World Series Champions: the Chicago Cubs

By Stevil, November 3rd, 2017

Former Mariners pitcher Mike Montgomery participating in a human totem pole after clinching victory with his first major league save--in game 7 of the World Series! Photo from the Chicago Tribune.

Most people outside of Cleveland believed the Cubs would win the 2016 World Series. Many people believed that before the season even started. The Cubs took a good 2015 team and made it better. There were no holes, no question marks. All they seemingly had to do was go through the motions.

Well, it wasn't quite that simple, as it never is in baseball. Time proved they needed a better option to close. They also needed a left handed relief pitcher, and even starting pitching depth, as the season took it's toll. So, they shipped a considerable load of minor league talent, along with their souls and first born sons, to address the needs that arose--and it paid off. Mike Montgomery actually addressed two needs, and though Chapman blew the lead in game 7, he was a critical part of their success. Credit the Cubs brass for assessing and executing exceptionally well. Their disregard for eternal sovereignty in exchange for short-term pleasures should serve as the text book example of how to make a deal with Lucifer, aka: Brian Cashman, New York Yankees, work. Worth noting, Jerry Dipoto did a clever job of squeezing a bat and a starting pitcher out of Montgomery. He may very well have picked their pockets, while o diablo took most of the credit. 

Though even with all the necessary pieces, we watched Maddon make some questionable decisions. I think it's safe to assume there was a little demon sitting on his shoulder, whispering into his ear; instilling fear and paranoia. The most significant of his mistakes, in my opinion, was using Chapman in game 6 with a 5 run lead. That very well may have effected his performance in game 7. But much like Guyer and Davis' incredible performances, things like that will be forgotten. I just hope the Indians are finally given their much-deserved respect, as they proved to be one heck of an opponent for the mighty Cubs--and they nearly took it all. They paid a high-price themselves in exchange for Miller, but Miller came with control and an affordable contract, considering his value. We'll call that a 1-1 score between Cleveland and the forces of evil.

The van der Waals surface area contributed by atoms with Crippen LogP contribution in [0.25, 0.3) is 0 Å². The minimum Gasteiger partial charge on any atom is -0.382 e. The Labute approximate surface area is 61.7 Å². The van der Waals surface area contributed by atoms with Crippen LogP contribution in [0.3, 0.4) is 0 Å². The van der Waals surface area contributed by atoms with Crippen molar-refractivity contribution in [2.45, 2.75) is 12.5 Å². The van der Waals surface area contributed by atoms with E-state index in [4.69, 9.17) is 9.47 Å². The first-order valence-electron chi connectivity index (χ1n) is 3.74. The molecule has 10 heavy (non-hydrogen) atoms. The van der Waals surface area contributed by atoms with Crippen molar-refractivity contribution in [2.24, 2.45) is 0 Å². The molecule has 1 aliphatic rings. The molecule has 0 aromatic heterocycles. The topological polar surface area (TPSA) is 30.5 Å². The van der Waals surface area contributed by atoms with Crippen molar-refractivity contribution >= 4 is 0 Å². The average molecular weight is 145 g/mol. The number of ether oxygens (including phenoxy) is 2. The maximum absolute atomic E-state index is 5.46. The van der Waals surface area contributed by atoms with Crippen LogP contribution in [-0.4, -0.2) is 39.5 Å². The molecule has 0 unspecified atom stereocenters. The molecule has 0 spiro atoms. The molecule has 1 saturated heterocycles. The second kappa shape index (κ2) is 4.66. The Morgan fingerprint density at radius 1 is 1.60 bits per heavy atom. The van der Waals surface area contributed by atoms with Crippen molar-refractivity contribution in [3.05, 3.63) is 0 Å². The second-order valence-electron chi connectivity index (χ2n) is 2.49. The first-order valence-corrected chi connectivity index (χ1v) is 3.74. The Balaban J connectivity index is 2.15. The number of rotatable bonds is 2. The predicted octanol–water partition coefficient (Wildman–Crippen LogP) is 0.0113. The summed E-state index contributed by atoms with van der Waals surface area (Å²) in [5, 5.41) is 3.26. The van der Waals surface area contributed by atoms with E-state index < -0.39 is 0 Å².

In the end, despite a boring game 2 and a kind of boring game 6, this was the most entertaining World Series I've ever seen. Certainly the best game 7 I've ever seen. It was probably the best game 7 most people have seen. Being that this was one of the most watched series in Baseball history, what I'm suggesting is supported by numbers. My opinions may carry little weight, unlike my waistline, but fortunately I have just enough wits to find quick support with fiscal numbers when my mouth is in danger of putting me in the hot-seat.

With any luck, this has injected baseball with a shot of intrigue that leads to a resurgence of participation in America's Pastime, steering youth onto the fields and out of the online game rooms. Call it another opinion, or whatever you will, but with an election around the corner which will likely leave the United States with a nutcase at the reigns, things like baseball may quietly prove to be a refuge from some of the craziness that has consumed our ever-devolving minds.

With that said, I look forward to an active offseason and dread the wait for April.


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